Scores of dead bodies found floating in India's Ganges River

Joanna Estrada
May 11, 2021

"Definitely", Srivastava said, "more deaths are happening".

Scores of bodies of suspected coronavirus victims have washed up on the Ganges River banks in India, according to officials.

The BBC confirmed that at least 40 bodies were found - with the condition of the corpses indicating that they might have been floating in the waters of the Ganges for a few days.

More corpses were found floating in the river on Tuesday, washing up in Ghazipur district in neighbouring Uttar Pradesh state.

Health officials working through the night on Monday retrieved 71 bodies, officials in Bihar state said. Officials also reported that the bodies may have ended up in the river as part of the practice of cremating victims of Covid-19 along the Ganges river in Uttar Pradesh.

The country is struggling to keep a massive surge in Covid infections under control as it tangles with deadly, more transmissible Covid variants - but the daily death toll has continued to rise far beyond what the country's crematoriums can handle.

Experts say actual numbers could be five to 10 times higher, and citizens across the country are struggling to find hospital beds, oxygen, or medicine, leaving many to die for lack of treatment.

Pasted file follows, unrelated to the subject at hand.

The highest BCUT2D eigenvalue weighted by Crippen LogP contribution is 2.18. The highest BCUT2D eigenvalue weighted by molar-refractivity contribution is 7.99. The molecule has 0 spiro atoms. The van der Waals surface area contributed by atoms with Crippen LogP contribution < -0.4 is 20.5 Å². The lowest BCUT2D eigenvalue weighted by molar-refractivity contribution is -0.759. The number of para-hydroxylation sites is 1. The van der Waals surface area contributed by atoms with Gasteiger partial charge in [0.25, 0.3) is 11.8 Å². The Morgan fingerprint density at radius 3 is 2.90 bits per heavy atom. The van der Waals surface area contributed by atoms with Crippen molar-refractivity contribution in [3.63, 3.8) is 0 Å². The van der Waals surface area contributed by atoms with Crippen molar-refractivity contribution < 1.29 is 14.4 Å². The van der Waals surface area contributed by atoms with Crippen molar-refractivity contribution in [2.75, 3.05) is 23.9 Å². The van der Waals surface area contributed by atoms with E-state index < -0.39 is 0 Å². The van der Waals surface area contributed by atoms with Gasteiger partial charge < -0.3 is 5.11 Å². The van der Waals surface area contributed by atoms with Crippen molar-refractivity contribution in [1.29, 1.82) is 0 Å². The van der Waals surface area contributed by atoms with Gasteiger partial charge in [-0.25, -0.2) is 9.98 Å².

India, now witnessing the world's worst outbreak of Covid-19, has a total caseload of over 22.6 million.

"Speculation grew about the bodies being of those villagers who succumbed to coronavirus", India Today reported.

"Due to the shortage of wood, the dead are being buried in the water", he said. "How did they get here?" said Mangla Prasad Singh, a local official.

An investigation is under way and efforts to identify the deceased have begun, local media reported.

All of the figures are nearly certainly a vast undercount, experts say.

In an AFP news agency interview, World Health Organization chief scientist Soumya Swaminathan meanwhile said "early signs were missed (in India) until it reached the point at which it was taking off vertically", meaning "it's multiplying at a rate at which it's very hard to stop".

"A failure of governance of epic and historic proportions", Vipin Narang, a political science professor at the Massachusetts Institute of Technology (MIT) in the United States, said on Twitter.

"Our organisation collects these remains from all the crematoriums and performs the last rituals in Haridwar so that they can achieve salvation", said Ashish Kashyap, a volunteer from the charity Shri Deodhan Sewa Samiti.

By Monday, the world's largest vaccine-producing nation had fully vaccinated just over 34.8 million, or about 2.5 percent, of a population of about 1.35 billion, government data shows.

Other reports by Click Lancashire

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